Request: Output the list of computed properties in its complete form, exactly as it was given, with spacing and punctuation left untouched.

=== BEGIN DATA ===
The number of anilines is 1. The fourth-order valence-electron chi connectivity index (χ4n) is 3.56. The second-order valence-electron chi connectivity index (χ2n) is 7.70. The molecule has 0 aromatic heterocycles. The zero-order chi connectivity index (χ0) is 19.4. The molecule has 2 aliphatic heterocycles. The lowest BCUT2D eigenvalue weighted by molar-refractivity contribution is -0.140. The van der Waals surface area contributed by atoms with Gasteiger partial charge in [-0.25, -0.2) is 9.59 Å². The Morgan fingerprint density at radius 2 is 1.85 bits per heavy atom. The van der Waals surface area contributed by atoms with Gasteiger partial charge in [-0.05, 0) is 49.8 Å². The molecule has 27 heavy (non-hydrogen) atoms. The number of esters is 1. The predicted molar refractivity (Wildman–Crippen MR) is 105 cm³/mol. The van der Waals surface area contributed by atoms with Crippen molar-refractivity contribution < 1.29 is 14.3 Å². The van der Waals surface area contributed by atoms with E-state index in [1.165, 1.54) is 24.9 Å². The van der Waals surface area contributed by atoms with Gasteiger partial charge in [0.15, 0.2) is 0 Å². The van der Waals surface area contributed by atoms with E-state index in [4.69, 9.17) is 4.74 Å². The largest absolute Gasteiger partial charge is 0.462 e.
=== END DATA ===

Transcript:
The number of anilines is 1. The fourth-order valence-electron chi connectivity index (χ4n) is 3.56. The second-order valence-electron chi connectivity index (χ2n) is 7.70. The molecule has 0 aromatic heterocycles. The zero-order chi connectivity index (χ0) is 19.4. The molecule has 2 aliphatic heterocycles. The lowest BCUT2D eigenvalue weighted by molar-refractivity contribution is -0.140. The van der Waals surface area contributed by atoms with Gasteiger partial charge in [-0.25, -0.2) is 9.59 Å². The Morgan fingerprint density at radius 2 is 1.85 bits per heavy atom. The van der Waals surface area contributed by atoms with Gasteiger partial charge in [-0.05, 0) is 49.8 Å². The molecule has 27 heavy (non-hydrogen) atoms. The number of esters is 1. The predicted molar refractivity (Wildman–Crippen MR) is 105 cm³/mol. The van der Waals surface area contributed by atoms with Crippen molar-refractivity contribution < 1.29 is 14.3 Å². The van der Waals surface area contributed by atoms with E-state index in [1.165, 1.54) is 24.9 Å². The van der Waals surface area contributed by atoms with Gasteiger partial charge in [0.15, 0.2) is 0 Å². The van der Waals surface area contributed by atoms with E-state index in [4.69, 9.17) is 4.74 Å². The largest absolute Gasteiger partial charge is 0.462 e.